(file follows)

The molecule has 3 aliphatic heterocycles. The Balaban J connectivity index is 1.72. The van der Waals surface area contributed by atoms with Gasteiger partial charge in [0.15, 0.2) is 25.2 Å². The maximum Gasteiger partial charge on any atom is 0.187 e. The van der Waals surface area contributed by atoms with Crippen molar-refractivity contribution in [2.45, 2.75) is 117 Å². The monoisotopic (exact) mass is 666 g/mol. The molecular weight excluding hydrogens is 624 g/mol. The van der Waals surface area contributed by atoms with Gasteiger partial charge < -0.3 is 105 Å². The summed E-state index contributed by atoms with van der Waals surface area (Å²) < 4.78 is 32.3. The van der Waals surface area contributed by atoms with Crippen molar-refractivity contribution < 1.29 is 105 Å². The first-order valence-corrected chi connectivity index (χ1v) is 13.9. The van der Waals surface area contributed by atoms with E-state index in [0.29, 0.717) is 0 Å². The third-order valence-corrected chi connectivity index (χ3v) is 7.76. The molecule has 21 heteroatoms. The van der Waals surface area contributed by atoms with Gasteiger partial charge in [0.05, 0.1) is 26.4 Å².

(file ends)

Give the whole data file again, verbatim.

The molecule has 3 aliphatic heterocycles. The Balaban J connectivity index is 1.72. The van der Waals surface area contributed by atoms with Gasteiger partial charge in [0.15, 0.2) is 25.2 Å². The maximum Gasteiger partial charge on any atom is 0.187 e. The van der Waals surface area contributed by atoms with Crippen molar-refractivity contribution in [2.45, 2.75) is 117 Å². The monoisotopic (exact) mass is 666 g/mol. The molecular weight excluding hydrogens is 624 g/mol. The van der Waals surface area contributed by atoms with Gasteiger partial charge < -0.3 is 105 Å². The summed E-state index contributed by atoms with van der Waals surface area (Å²) < 4.78 is 32.3. The van der Waals surface area contributed by atoms with Crippen molar-refractivity contribution < 1.29 is 105 Å². The first-order valence-corrected chi connectivity index (χ1v) is 13.9. The van der Waals surface area contributed by atoms with E-state index in [0.29, 0.717) is 0 Å². The third-order valence-corrected chi connectivity index (χ3v) is 7.76. The molecule has 21 heteroatoms. The van der Waals surface area contributed by atoms with Gasteiger partial charge in [0.05, 0.1) is 26.4 Å².